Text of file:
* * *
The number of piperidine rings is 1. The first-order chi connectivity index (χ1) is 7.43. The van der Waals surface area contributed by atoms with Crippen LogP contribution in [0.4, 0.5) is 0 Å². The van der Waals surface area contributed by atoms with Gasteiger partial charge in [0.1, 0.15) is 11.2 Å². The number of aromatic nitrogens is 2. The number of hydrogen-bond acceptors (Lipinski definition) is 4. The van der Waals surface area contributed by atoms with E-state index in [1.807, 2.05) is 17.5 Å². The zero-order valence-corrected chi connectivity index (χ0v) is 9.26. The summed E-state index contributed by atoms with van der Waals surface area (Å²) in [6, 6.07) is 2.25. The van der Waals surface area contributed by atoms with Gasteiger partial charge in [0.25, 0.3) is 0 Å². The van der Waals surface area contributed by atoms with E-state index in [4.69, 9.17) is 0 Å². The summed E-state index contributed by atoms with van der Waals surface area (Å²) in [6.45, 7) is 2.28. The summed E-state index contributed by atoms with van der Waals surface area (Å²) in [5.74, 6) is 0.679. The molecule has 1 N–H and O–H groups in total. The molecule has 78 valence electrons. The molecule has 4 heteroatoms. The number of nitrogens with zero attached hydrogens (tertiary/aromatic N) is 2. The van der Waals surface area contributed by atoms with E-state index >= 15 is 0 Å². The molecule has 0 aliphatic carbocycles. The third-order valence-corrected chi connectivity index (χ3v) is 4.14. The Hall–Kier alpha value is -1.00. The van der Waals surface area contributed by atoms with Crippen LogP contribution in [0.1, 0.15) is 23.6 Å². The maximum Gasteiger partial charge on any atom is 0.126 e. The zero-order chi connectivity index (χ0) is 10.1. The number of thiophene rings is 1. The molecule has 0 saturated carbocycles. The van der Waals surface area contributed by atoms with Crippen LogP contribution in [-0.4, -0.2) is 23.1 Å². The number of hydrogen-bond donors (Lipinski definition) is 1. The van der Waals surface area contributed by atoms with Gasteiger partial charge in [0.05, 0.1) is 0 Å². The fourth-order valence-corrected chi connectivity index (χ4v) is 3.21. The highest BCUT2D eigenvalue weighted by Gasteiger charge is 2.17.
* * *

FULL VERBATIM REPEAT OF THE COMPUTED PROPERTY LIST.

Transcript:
The number of piperidine rings is 1. The first-order chi connectivity index (χ1) is 7.43. The van der Waals surface area contributed by atoms with Crippen LogP contribution in [0.4, 0.5) is 0 Å². The van der Waals surface area contributed by atoms with Gasteiger partial charge in [0.1, 0.15) is 11.2 Å². The number of aromatic nitrogens is 2. The number of hydrogen-bond acceptors (Lipinski definition) is 4. The van der Waals surface area contributed by atoms with E-state index in [1.807, 2.05) is 17.5 Å². The zero-order valence-corrected chi connectivity index (χ0v) is 9.26. The summed E-state index contributed by atoms with van der Waals surface area (Å²) in [6, 6.07) is 2.25. The van der Waals surface area contributed by atoms with Gasteiger partial charge in [0.25, 0.3) is 0 Å². The van der Waals surface area contributed by atoms with E-state index in [4.69, 9.17) is 0 Å². The summed E-state index contributed by atoms with van der Waals surface area (Å²) in [6.45, 7) is 2.28. The summed E-state index contributed by atoms with van der Waals surface area (Å²) in [5.74, 6) is 0.679. The molecule has 1 N–H and O–H groups in total. The molecule has 78 valence electrons. The molecule has 4 heteroatoms. The number of nitrogens with zero attached hydrogens (tertiary/aromatic N) is 2. The van der Waals surface area contributed by atoms with E-state index >= 15 is 0 Å². The molecule has 0 aliphatic carbocycles. The third-order valence-corrected chi connectivity index (χ3v) is 4.14. The Hall–Kier alpha value is -1.00. The van der Waals surface area contributed by atoms with Crippen LogP contribution in [0.1, 0.15) is 23.6 Å². The maximum Gasteiger partial charge on any atom is 0.126 e. The zero-order chi connectivity index (χ0) is 10.1. The number of thiophene rings is 1. The molecule has 0 saturated carbocycles. The van der Waals surface area contributed by atoms with Crippen LogP contribution in [-0.4, -0.2) is 23.1 Å². The number of hydrogen-bond donors (Lipinski definition) is 1. The van der Waals surface area contributed by atoms with Gasteiger partial charge in [0.05, 0.1) is 0 Å². The fourth-order valence-corrected chi connectivity index (χ4v) is 3.21. The highest BCUT2D eigenvalue weighted by Gasteiger charge is 2.17.